Welcome to Reel Chesapeake’s Weekly Fishing Report, our interpretation of what’s biting and where throughout the Chesapeake Bay watershed. Please email us directly at firstname.lastname@example.org to share updates and photographs of your recent catches for potential inclusion in next week’s column. The leading photograph (above): Choose your own adventure. January offers excellent opportunities to hook into a variety of species in open Chesapeake Bay waters and throughout its many rivers and creeks, often during the same trip if you plan accordingly. Photo by yours truly.
The middle Chesapeake Bay continues to experience one of the best runs of large migrating striped bass it’s seen in nearly a decade. This catch and release fishery has produced PB catches for many anglers and provided full bookings for captains. The best action has occurred on the eastern side of the shipping channel. Most boats run to at least Channel Buoy 86 just north of Bloody Point to start picking up the action, which continues down the Bay toward the Potomac River’s mouth. There have been a few western-side channel reports too, mostly in the Chesapeake Beach vicinity and south. Look for contours of gradual depth change from 35’ to 65’; catch a drift, and jig deep along the bottom. Bouncing 2oz jigheads with 5–10” plastics or large/heavy spoons, rain minnows, and the like, have produced. Pay attention to your sonar and radar. The stripers will cluster to feed on bunker and sometimes you can find big gulls feeding above, signaling where the fish are. It was an amazing December, a fantastic first week of January, and we hope the bite continues well into this new year. (And because of this, most tackle shops have sold out of their heavier lures!)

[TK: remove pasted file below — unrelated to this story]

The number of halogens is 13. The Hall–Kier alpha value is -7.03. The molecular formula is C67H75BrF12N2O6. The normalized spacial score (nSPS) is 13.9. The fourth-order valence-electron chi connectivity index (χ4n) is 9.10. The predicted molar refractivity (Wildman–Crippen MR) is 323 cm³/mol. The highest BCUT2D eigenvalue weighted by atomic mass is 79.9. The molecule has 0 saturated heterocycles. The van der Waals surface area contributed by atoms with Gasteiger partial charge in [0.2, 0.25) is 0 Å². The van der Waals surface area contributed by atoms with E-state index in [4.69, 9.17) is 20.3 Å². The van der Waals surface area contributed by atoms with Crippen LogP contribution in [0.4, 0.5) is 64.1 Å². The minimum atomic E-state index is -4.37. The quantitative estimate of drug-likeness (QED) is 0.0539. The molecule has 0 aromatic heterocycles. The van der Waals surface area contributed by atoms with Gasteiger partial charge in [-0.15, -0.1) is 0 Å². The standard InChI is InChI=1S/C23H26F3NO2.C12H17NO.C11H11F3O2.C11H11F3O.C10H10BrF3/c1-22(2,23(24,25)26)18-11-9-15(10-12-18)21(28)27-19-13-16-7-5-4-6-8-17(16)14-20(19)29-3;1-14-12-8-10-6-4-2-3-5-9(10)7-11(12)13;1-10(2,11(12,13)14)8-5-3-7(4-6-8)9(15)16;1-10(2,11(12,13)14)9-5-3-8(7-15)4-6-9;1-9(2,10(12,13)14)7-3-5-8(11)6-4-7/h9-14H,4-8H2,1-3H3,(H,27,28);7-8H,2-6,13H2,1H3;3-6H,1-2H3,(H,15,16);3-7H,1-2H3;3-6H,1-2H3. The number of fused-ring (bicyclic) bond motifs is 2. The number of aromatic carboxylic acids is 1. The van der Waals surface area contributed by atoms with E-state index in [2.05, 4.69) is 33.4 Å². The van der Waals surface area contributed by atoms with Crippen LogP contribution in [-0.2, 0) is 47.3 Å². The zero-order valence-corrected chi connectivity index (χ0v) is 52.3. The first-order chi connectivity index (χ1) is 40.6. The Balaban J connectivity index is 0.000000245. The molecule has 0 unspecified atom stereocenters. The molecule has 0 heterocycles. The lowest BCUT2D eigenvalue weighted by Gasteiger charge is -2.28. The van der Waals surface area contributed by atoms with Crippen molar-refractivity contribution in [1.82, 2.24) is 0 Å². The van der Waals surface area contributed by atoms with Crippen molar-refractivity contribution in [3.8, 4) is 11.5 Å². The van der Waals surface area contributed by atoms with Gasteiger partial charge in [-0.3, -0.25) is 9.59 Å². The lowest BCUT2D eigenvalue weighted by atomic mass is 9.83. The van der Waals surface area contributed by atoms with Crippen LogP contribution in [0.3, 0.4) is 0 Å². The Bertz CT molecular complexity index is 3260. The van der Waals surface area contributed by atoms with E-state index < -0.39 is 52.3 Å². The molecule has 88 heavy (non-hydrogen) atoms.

Anglers are also reporting a very good resident striped bass bite occurring along the deep channel edges from the Patapsco River’s mouth down to the Bay Bridge and beyond. Getting on these fat fish in the 18–28” range is quite similar in terms of approach, tackle, and technique. Perhaps downsize your offering a touch (think 5–7” for plastics).
Because the region’s weather heading into the weekend will be below freezing (with a chance of snow), we may see some ice start to form around boat launches and creeks. Next week, temps rise a touch, even possibly hitting 50F by Tuesday, and there’s a new moon occurring Thursday. This may get sluggish fish moving a bit. And cloudy/rainy weather is predicted most days.
Winds will fluctuate severely day-to-day (8 knots one day, 30+ the next), so many anglers may turn to the more protected rivers and creeks for the pickerel and yellow perch bite, which is predictably good this time of year. Light gear and a variety of lures—from small chatterbaits, inline spinners, paddletails on 1/8 to 1/4oz jigs, jerkbaits, and small square bill cranks, among many others—will catch both species. Think smaller for the perch, larger for the pickerel. Look for both species around dying grassbeds and structure, especially late in the day along southern facing shorelines.
Blue catfish are a popular winter fishery and we’ve seen good reports coming from the Bush River, just north of Baltimore. Catching a slight drift or anchoring, and then employing bottom holding rigs in open water near the mouth was key. Fresh bait preferred. Apply this technique to almost any river’s lower channel/mouth in the mid-Bay (the deepest water you can find) and you may catch blue cats. Good luck!